It's not quite Call of Duty but games designers have played their part in developing a network management product. PacketTrap's Perspective, which comes out in early September has been designed to be extremely intuitive, according to Anna Yen, PacketTrap's VP of marketing.
According to a PacketTrap survey, more than half of IT decision-makers who already using a network management system are unhappy with their product. "According to what users were saying, there's a lot of room for improvement among existing products." She pointed out that one of the company's competitors was fond of saying that its products were designed by network engineers for network engineers, but she said that the survey showed that there was a lot of unhappiness with the usability of the products.
Matt Bolton, PacketTrap's VP for products agreed, pointing that there was a lot of unhappiness with the likes of HP and CA whose products many users found were over-complex and difficult to use. "The problem is not just the cost of those products, it's the length of time it takes to install them - which typically involves hiring a consultancy." He said that in many cases, products like these represented over-kill. "It's a bit like buying an iPhone when all you want to do is send a couple of texts a week," he added.
Bolton said that Perspective would, above all, be intuitive to use but would also a contain a lot of features that network managers had particularly asked for. "In our survey, we asked them to prioritise the tasks that they'd do on a day-to-day basis." He said that baseline performance levels customised to real-life experience was one of the major new offerings. "If you take a typical network, there's a lot of difference in traffic between 9.00 on Monday morning when everyone's logging on the first time, and late Friday afternoon when people go home early."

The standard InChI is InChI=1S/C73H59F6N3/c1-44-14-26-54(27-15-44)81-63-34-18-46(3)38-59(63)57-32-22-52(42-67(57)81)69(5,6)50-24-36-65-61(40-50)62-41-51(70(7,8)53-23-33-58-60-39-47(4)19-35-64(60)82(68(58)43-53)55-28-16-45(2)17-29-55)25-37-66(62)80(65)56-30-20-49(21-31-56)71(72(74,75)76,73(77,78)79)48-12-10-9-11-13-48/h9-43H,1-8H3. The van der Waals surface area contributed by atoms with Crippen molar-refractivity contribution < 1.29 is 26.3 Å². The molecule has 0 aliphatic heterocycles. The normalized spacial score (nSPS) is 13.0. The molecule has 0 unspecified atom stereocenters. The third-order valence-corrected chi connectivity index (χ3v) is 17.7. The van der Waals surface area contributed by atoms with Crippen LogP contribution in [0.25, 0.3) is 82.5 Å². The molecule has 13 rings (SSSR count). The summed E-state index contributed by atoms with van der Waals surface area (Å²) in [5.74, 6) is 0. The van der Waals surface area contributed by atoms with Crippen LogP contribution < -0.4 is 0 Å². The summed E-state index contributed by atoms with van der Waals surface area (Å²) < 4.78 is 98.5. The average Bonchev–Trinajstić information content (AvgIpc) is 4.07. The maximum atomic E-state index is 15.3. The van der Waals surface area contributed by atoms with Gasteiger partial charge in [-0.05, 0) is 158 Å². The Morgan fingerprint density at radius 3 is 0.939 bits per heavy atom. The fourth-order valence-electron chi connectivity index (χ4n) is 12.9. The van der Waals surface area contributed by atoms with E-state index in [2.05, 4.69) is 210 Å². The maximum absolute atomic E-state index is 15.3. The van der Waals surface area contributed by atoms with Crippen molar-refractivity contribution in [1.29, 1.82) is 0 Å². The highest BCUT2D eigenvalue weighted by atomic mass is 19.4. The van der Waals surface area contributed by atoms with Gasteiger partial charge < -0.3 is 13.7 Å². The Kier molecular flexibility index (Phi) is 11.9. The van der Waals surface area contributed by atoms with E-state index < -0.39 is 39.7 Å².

He added that another major element of Perspective was the simulation of remote office networks to allow IT managers to experience users' experience at remote sites. He said that the software offered the chance for a manager to see exactly how a user's PC was behaving. "This is more than taking over the user's desktop, this is about seeing, for example, how the local network in that remote site is responding to the user's PC." He said that there was other software that allowed managers to do this, but part of the appeal of Perspective was that companies didn't have to keep buying more packages. "We know from our survey that the last thing that users wanted was having to add another piece of software," said Yen.
Pricing of Perspective is determined by the number of IP addresses and the number of modules: further details can be found here.
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